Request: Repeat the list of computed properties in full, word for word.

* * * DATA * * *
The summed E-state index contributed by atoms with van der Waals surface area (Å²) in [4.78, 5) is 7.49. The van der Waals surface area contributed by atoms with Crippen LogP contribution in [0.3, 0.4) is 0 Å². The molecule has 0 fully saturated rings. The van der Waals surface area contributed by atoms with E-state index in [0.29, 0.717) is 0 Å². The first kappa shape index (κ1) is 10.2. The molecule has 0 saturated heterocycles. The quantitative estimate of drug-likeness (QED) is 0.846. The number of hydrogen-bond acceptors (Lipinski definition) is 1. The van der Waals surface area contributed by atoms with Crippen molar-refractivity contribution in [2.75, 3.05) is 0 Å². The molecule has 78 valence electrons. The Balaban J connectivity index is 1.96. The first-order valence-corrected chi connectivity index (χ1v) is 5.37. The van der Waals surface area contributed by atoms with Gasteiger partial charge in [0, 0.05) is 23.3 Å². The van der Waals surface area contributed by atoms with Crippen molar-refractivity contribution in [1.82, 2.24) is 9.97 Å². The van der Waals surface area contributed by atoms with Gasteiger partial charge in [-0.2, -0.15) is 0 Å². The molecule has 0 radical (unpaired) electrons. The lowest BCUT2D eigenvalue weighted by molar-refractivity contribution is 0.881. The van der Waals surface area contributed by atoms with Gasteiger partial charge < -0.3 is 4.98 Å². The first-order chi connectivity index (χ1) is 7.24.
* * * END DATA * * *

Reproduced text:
The summed E-state index contributed by atoms with van der Waals surface area (Å²) in [4.78, 5) is 7.49. The van der Waals surface area contributed by atoms with Crippen LogP contribution in [0.3, 0.4) is 0 Å². The molecule has 0 fully saturated rings. The van der Waals surface area contributed by atoms with E-state index in [0.29, 0.717) is 0 Å². The first kappa shape index (κ1) is 10.2. The molecule has 0 saturated heterocycles. The quantitative estimate of drug-likeness (QED) is 0.846. The number of hydrogen-bond acceptors (Lipinski definition) is 1. The van der Waals surface area contributed by atoms with Crippen molar-refractivity contribution in [2.75, 3.05) is 0 Å². The molecule has 78 valence electrons. The Balaban J connectivity index is 1.96. The first-order valence-corrected chi connectivity index (χ1v) is 5.37. The van der Waals surface area contributed by atoms with Gasteiger partial charge in [0, 0.05) is 23.3 Å². The van der Waals surface area contributed by atoms with Crippen molar-refractivity contribution in [1.82, 2.24) is 9.97 Å². The van der Waals surface area contributed by atoms with Gasteiger partial charge in [-0.2, -0.15) is 0 Å². The molecule has 0 radical (unpaired) electrons. The lowest BCUT2D eigenvalue weighted by molar-refractivity contribution is 0.881. The van der Waals surface area contributed by atoms with Gasteiger partial charge < -0.3 is 4.98 Å². The first-order chi connectivity index (χ1) is 7.24.